The North Country is full of green fields scattered with landscapes and wildlife. In this mountainous haven, art and culture grow out of its iridescence. The beauty of the Adirondacks, captured by many artists, sits on display throughout the region. Small town galleries tell stories of local and foreign lands through art. Here’s a sampling of the winter visual-arts scene. The Nina Winkel Sculpture Court brings a piece of Germany to the second floor of Plattsburgh State’s Meyers Fine Arts Building. Nina Winkel, a German artist who moved to New York, donated these sculptures 27 years ago. The court’s warmth…
- Lakeside Canvas
- January 1, 2015
- by Sadie Cruz
Nina Winkel Sculpture Court at Plattsburgh State
The North Country is full of green fields scattered with landscapes and wildlife. In this mountainous haven, art and culture grow out of its iridescence. The beauty of the Adirondacks, captured by many artists, sits on display throughout the region. Small town galleries tell stories of local and foreign lands through art. Here’s a sampling of the winter visual-arts scene.
The Nina Winkel Sculpture Court brings a piece of Germany to the second floor of Plattsburgh State’s Meyers Fine Arts Building. Nina Winkel, a German artist who moved to New York, donated these sculptures 27 years ago. The court’s warmth may shelter visitors from the cold weather outside, but that’s not what attracts them there. What attracts them is the dark sculptures peeping from the corner of their eye.
The court is the country’s largest collection of a female artist’s work. It has 45 years’ worth of sculptures. Some are made of terra cotta, others of stone or bronze.
Winkel’s statues aren’t the campus’ only pieces of carefully placed art. The Plattsburgh Museum Without Walls takes art outdoors with seven galleries spread around the Plattsburgh State campus. The galleries consist of statues and sculptures donated or created by students and faculty.
“We have objects that represent various cultures throughout the world,” says Cecilia Esposito, the museum director.
A new exhibit, the PAN exhibition, will be open until Jan. 11. The exhibit focuses on European art from 1895 to 1900, highlighting the conflicting feelings of the artists at that time. The introduction to the exhibition shows Europe through graphic art, says Robert Flynn Johnson, the curator who collected the art to fit with the theme of the gallery.
The Lake Placid Center for the Arts believes in educating small towns with art.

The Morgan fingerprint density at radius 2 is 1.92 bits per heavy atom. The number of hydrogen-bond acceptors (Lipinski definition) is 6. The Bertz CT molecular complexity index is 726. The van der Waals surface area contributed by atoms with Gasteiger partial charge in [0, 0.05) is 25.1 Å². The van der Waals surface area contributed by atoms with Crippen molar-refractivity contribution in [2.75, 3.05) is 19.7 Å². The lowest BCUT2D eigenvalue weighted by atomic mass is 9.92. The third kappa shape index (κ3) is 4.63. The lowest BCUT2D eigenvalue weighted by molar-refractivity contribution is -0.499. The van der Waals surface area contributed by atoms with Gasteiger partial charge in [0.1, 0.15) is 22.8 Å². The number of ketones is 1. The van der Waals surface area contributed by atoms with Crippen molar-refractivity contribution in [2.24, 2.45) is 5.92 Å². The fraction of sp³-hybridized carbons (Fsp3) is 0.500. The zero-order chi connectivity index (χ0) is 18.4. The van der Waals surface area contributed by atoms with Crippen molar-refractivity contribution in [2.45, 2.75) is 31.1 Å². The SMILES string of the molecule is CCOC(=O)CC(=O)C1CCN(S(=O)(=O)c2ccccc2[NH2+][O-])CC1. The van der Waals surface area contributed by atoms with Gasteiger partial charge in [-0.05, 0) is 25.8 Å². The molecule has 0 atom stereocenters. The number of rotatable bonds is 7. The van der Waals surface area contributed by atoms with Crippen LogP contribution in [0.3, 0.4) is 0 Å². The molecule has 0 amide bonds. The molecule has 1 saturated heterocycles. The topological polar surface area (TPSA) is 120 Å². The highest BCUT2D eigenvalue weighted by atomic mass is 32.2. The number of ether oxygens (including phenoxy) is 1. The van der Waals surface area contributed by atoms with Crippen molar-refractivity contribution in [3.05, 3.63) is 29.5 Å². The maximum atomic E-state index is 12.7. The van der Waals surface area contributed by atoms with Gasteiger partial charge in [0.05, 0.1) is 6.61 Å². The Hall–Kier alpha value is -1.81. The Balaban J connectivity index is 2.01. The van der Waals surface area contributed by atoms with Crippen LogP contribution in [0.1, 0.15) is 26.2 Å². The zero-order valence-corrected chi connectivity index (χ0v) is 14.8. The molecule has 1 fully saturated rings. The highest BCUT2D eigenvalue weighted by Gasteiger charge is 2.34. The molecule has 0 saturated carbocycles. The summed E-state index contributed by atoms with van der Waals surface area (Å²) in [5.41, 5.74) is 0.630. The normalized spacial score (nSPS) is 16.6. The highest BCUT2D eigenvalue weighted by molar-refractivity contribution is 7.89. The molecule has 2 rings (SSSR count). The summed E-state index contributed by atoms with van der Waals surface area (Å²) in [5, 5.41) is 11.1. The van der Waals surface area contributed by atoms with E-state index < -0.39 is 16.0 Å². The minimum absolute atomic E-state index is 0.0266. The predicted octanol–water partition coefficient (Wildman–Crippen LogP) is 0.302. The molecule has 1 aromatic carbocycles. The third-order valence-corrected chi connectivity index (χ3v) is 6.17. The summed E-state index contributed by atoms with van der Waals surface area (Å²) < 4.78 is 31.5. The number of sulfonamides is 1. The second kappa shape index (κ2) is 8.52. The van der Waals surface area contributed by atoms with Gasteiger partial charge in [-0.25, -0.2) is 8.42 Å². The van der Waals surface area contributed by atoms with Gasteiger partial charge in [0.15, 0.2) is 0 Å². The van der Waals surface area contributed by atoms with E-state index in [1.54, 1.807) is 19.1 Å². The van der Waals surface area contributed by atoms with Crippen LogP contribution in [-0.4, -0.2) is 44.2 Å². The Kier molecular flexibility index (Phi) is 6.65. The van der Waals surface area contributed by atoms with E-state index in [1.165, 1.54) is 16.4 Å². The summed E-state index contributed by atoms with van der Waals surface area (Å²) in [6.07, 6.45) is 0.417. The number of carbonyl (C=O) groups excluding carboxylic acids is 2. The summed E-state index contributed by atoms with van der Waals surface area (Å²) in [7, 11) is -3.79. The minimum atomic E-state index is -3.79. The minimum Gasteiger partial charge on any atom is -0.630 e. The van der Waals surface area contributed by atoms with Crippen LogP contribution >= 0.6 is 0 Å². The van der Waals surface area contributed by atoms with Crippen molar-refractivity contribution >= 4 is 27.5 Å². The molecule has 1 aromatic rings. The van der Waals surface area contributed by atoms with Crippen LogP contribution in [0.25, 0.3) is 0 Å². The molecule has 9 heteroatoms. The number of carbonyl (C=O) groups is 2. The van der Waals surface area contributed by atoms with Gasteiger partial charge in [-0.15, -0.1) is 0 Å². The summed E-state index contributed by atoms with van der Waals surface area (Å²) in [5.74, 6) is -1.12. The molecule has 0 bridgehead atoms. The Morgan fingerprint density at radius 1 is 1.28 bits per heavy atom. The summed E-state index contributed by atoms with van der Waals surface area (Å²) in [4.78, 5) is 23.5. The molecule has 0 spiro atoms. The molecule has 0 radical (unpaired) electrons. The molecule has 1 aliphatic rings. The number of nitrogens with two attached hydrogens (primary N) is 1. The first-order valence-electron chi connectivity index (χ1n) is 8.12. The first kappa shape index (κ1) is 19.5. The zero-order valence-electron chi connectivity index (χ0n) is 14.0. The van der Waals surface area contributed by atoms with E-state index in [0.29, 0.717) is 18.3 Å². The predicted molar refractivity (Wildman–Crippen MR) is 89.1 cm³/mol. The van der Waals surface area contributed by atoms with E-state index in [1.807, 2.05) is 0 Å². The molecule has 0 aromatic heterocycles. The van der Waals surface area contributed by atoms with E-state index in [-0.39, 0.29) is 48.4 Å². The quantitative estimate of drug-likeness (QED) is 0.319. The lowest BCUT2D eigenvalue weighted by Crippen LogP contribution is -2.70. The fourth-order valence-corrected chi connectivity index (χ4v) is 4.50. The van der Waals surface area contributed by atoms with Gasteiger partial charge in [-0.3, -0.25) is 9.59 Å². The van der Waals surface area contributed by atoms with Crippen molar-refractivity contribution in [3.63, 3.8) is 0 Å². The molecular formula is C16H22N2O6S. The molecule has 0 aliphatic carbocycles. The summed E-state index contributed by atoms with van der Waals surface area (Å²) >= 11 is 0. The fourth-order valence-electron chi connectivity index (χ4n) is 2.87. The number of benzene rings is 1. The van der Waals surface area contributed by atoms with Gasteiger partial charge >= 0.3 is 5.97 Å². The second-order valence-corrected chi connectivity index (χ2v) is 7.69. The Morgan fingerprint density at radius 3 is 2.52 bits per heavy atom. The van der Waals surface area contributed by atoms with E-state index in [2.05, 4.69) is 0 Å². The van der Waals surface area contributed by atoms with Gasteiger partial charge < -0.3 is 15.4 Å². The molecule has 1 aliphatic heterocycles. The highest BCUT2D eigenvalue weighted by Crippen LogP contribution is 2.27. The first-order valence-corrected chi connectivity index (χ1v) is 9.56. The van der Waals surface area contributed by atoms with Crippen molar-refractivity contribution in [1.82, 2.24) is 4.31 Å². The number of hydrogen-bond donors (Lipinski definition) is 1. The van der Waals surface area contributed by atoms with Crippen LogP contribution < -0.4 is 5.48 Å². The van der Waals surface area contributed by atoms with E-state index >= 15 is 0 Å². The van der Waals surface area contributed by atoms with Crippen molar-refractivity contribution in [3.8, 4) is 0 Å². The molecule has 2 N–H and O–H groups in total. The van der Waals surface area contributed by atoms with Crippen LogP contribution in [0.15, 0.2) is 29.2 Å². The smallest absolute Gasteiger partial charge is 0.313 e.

“We do try to have different exhibits where you get to see things that you normally don’t get to see,” says Diana Reynolds, the gallery chairperson.
Once art enthusiasts push through the tall dark-brown 42-year-old wooden doors, they enter a world of exhibits that not only reflects the lives of the people of Lake Placid but also introduces locals to foreign countries.
A previous exhibit, called, “VOLKSKUNST (Folk Art),” showcased German artist Hannelotte Wilmes. Wilmes’ brother, Rolf Shulte, found these paintings in her belongings after she died in early 2013. Shulte thinks Wilmes painted the scenes to pass the time after she lost her son. Even with all her sadness, Wilmes still managed to create wonderful paintings, Reynolds says.
One painting depicted a day in a snowy German town. The stark white snow contrasts with the vibrant colors radiating from the yellow and red clothes of a woman feeding ducks. All of Wilmes’ pieces exuded saturated color with the small linear detailing of houses and landscapes.
Across Lake Champlain sits the Shelburne Museum, a 45-acre giant representing 17th-to-20th-century artifacts. Located in Shelburne, Vermont, it has more than 150,000 works divided into 38 exhibition buildings. The museum features impressionist paintings, folk art and even 22 gardens, but its newest exhibit is all about jewelry from the Roaring ’20s.
“Natural Beauties: Jewelry from Art Nouveau to Now” runs until March 8 and explores the concept of nature in jewelry design through the past 100 years.
The exhibit is split into three sections: “Precious Gems,” “Flora” and “Fauna.”
Section one focuses on gems and metals created by premiere artists, including Harry Winston, Cartier, Van Cleef, and Arpels, Bulgari, Vendura and Tiffany & Co. “Flora” features jewelry made from semi-precious stones and other organic materials that resemble flowers and their greenery. The final section, “Fauna,” focuses on jewelry based on animals in nature.
The exhibit’s jewelry is natural. Soft, smooth rope combined with stones, pearls and submarine algae creates this collection. The necklaces, rings, and bracelets vary in colors of white, gold, pink, dark gray and hues of black. The collection even won two awards in 2011: the Czech Grand Design award and the Editors-in-Chief Designblok prize.
“Nature has always been a great source for creativity,” says Kory Rogers, the exhibit’s curator.
The exhibition shows the ever-changing relationship humans have with their environment, from the Art Nouveau movement to the environmental activism happening today.
The trails of museums across the Adirondacks have many personalities, but they all have a common goal: to share art.
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